Overlooking Elliott Bay in Seattle, the Seattle Post-Intelligencer has been a fixture of Seattle since 1863. I worked at the P-I in the early 1990s. No, not as a reporter, but just before I began my freelance career. I worked on the P-I business staff as the benefits specialist, serving under Dianne Marr, the human resources director. Just the two of us representing the entire human resources department.
For nearly two years, I assisted the publisher and business staff, but my main duties involved assisting our reporters, photographers, and copy desk staff with all their questions and employee needs. I hung out at the copy desk downstairs with Katie and picked up on the newsroom chatter. I marveled at the stacks of new books wrapped in press releases quietly awaiting book reviews. I joked with our technical crew when databases needed backup or printers went on the fritz. These were people I came to care about and who I think of when I think of what makes up a newspaper, from all departments.
Today, the Seattle Post-Intelligencer distributed the last newspaper print issue. The last one.
Publisher Roger Ogelsby (who came on board after I left) says the P-I will be an "online only" newspaper, starting tomorrow. It's an interesting experiment, but I know one thing--it's just not the same. The New York Times says it "will resemble a local Huffington Post more than a traditional newspaper, with a news staff of about 20 people rather than the 165 it had, and a site with mostly commentary, advice and links to other news sites, along with some original reporting."
Of course, that's the nature of change, but this means 160 employees have lost their jobs and the people of Seattle and Washington state have lost one of its two biggest major newspapers. I don't know if the Seattle Times, privately owned, will be far behind.
All I know is this: the Fourth Estate is suffering.
But on this day, I wish to share my memories of the Seattle P-I:
Weekly editorial meetings on the first floor. Art Thiel's laugh and his sports columns, Steve Swearingen's mustache, Katherine White's kindness, Dianne Marr's quiet humor. Sitting with an employee who needed advice on his benefits after learning he was HIV positive. Getting to know one of the Hearst heirs, a young man sent to work at the P-I to "learn the ropes" of one of the family businesses--and I witnessed what happens to a person when there's no need to work for a living. Filing a dozen "thank you" letters for one of our reporters in his personnel file which thanked the P-I for sending a journalist who listened carefully and sorted through facts and fallacies to find the truth. (Some of our editors wanted to fire him because they would send him to an interview to get a quote for a story that was already "decided," but this reporter, a true journalist at heart, wrote the story based on the facts he turned up, not the ones decided before the facts were known. The public showed their appreciation in writing, and these thank you letters that kept coming in helped him keep his job--showing me the power of positive feedback and the power of a simple thank you.)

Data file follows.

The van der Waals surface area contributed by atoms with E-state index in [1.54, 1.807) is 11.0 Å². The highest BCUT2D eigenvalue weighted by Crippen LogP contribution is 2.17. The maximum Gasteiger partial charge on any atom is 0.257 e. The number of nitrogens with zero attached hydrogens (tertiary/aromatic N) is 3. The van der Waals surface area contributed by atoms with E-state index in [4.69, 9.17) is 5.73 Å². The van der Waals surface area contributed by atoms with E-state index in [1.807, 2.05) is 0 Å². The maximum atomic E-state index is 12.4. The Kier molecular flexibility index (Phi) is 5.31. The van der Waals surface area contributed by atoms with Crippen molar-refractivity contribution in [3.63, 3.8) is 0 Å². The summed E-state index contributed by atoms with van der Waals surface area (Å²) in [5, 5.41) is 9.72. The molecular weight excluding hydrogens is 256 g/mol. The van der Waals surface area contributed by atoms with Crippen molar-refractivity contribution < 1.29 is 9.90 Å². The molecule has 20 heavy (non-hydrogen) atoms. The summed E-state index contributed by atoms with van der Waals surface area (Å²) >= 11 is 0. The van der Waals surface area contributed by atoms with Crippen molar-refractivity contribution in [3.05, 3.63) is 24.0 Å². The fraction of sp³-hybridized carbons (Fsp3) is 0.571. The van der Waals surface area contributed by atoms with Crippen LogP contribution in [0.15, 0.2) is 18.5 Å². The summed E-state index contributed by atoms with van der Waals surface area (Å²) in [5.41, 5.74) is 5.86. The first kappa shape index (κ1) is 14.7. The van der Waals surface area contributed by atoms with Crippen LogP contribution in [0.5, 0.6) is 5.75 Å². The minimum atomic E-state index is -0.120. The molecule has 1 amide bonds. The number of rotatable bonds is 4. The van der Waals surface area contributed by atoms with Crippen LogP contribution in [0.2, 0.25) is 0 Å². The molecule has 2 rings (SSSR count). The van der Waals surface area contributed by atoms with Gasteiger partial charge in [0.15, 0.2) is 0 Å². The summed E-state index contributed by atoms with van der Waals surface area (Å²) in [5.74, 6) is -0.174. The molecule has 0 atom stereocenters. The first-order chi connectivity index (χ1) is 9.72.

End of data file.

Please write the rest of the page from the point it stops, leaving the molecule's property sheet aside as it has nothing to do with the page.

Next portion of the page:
"Ronnie," my ventriloquial sidekick, also made an appearance at the P-I. I brought him in his suitcase to the building one day because after work, I had a gig--"Ronnie" and I were scheduled to tape a public service announcement at KOMO-TV in Seattle for a county-wide event coming up. One of the business staff found out "Ronnie" was in my office. Eagerly, she asked if "Ronnie" could speak to a group of elementary school students coming to visit the paper that same afternoon. I hesitated, not having anything prepared, but then agreed. Why not? I sat down and whipped off a few one-liners for "Ronnie" and made my way, suitcase in hand, to the large conference room overlooking the water. The kids' eyes opened wide as "Ronnie" joked about the newspaper biz and sang a silly song. "Ronnie" was a hit! He surprised even me.
I remember the year of the reporters' strike and the tense guild negotiations. I also remember discussions and disagreements over the JOA, the Joint Operating Agreement with the Seattle Times. Way back, the Times and the P-I signed this agreement in which the Times published both papers and ran the classifieds and collected the revenue (our staff consisted only of the reporters, photogs, news and business staff). Then the Times sent the P-I's portion of the profits to our business manager. A long-running disagreement existed over the correct amount. Eventually, the tenseness erupted in a legal fight in 2006. It was settled in April 2007. The details of that settlement seem chilling in light of the P-I's demise as a print product today.
And now, it's over. At least, the print product is gone, with all the people needed to produce it. Good-bye, dear Old Friend. Such sad news for all of us who worked there, who read your pages, who loved to see the turning world globe atop the P-I building. For 146 years, you've served the people of the greater Seattle region. I wish you all the best in the new online venture even as I mourn the loss of jobs and a tangible, rustley paper to hold in my hands. Thank you for being part of my experience, because after I left to start a family, I began my freelance writing career.
Thank you, to the hard-working journalists and editors and copy staff who gave me my first education in the news business.
- Hearst Ends Seattle Newspaper's 146-Year Run
- Preserving journalism through tough times
- What led to the Seattle P-I's demise?
- Class final: How to kill an American newspaper